This song, for me, is the definition of “forgotten classic”: It’s on the Yellow Submarine soundtrack and nowhere else, and I’d argue that there’s a fair percentage of people who’d call themselves Beatles fans who’ve never even heard it despite it being one of Lennon’s last great songs with the band. I remember, back when EMI was preparing to issue the Yellow Submarine Songtrack album, that there were rumors that they’d discovered a previously unknown Lennon song to accompany it, only for it to turn out to be a remixed version of this, and people were still “Wait, is that new?”
There’s something about the Beatles’ version that’s perfectly balanced between raucous and melodic that gets lost when others cover it, for me. Listen to Miles Kane’s version –
– or, of all unlikelinesses, That Petrol Emotion:
The song is just… less exciting, somehow. The original version of “Hey Bulldog” is something that, like many Beatles songs, is somehow so right that every single other take on it can only be less interesting, less worthy of attention, less… right, really. You can disagree, but it won’t change my mind.
For the longest time, I didn’t own “Rain” (It’s not on any of the “real” albums, just the Past Masters compilation, because it was a b-side), but it’s long been one of my favorite Beatles songs for reasons I can’t quite put my finger on; I’ve often said that I love it for its cultural importance, which is true – It’s apparently the first pop song to have an explicitly “them vs. us” setting – but the truth is, even before I thought about it in those terms, I was smitten. There’s something about the loping quality to the sound, the tight snare that starts the song before it melts into something more amorphous, the harmonies and the way that the harmonized lyrics get stretched so far that they seem as if they’re just sounds rather than words (“Rain” becomes “Rai-ai-ai-ai-ai-ain,” for example)… plus, of course, that bassline (I suspect that Paul McCartney’s basslines on John Lennon’s latter, LSD-inspired songs are a strong draw for me; see “Hey Bulldog” for proof).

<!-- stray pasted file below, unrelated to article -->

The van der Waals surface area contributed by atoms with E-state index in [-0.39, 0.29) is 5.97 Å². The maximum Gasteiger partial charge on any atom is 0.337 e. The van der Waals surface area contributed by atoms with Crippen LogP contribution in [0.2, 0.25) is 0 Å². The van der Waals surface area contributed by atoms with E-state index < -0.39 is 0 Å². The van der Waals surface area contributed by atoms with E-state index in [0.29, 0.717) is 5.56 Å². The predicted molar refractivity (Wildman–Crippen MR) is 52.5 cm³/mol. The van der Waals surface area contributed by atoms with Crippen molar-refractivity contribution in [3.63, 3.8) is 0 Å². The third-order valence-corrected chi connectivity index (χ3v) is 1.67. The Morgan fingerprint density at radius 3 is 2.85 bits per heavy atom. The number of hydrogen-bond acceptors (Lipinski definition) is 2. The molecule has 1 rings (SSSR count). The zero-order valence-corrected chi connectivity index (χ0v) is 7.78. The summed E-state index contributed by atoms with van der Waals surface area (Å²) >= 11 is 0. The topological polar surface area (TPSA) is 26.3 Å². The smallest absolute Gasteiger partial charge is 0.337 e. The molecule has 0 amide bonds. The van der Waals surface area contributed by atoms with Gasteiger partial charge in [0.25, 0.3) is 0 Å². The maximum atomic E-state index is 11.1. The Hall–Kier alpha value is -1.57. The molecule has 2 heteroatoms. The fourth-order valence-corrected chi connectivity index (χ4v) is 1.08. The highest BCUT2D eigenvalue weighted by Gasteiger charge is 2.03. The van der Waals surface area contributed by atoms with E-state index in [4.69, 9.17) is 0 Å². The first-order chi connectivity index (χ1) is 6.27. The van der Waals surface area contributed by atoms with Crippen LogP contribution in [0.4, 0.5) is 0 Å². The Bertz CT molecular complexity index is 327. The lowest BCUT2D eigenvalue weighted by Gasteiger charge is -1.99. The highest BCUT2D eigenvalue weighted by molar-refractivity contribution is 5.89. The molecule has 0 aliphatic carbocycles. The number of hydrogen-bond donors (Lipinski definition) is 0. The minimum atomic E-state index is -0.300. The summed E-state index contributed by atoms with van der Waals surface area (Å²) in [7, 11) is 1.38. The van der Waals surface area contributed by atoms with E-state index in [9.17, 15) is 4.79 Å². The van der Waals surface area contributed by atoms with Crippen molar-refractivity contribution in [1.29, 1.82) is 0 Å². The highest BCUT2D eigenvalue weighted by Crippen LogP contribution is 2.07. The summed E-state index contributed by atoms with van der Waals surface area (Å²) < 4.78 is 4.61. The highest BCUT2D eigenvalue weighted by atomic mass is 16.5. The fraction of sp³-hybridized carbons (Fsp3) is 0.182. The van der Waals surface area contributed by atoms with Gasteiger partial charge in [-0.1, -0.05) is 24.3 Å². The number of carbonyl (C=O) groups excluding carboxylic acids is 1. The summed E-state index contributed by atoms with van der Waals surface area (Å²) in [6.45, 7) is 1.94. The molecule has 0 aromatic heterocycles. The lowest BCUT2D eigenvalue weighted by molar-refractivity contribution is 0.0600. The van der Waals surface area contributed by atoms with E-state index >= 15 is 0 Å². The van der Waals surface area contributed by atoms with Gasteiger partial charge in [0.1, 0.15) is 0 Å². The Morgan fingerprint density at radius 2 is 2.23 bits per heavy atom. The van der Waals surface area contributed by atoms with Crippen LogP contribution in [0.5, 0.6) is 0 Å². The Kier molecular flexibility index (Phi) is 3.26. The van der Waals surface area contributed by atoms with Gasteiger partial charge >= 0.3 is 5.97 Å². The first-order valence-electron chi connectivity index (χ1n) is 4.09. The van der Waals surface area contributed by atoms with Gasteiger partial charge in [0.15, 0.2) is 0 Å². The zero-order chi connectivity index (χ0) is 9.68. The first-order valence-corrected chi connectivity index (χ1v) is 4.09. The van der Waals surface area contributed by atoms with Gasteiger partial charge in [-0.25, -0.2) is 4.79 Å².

There was one summer, back when I was a student and given to walking 45 minutes into town on good weather days, that I was wandering along with this song in my head and, as my internal jukebox got to the chorus, a car drove past with it blaring out of the windows at exactly the same point as it’d been playing in my head. It was a strange coincidence, and a sign, I was convinced; an omen that good things were about to happen in some way.
The Beatles’ A Hard Days Night album was one of those objects that you idolize and fetishize when you’re a kid, something that has some inexplicable magic that you can’t explain when you’re an adult years later – It was the Beatles album that my parents had with the most interesting cover (There was Hard Days Night, Beatles For Sale and… another one, I can’t remember which. Something early, though), and that was the sole reason I kept playing it when I was a kid, skipping from track to track and always hearing the end of the one before or the start of the one after because I could never get the needle up or down on the record at the right time. With vinyl and the crappy record player we had, there was a weight to the drum snap at the start of “Any Time At All,” a thud that made the pre-teen me excited because it felt like something important was happening, something more than just a song starting.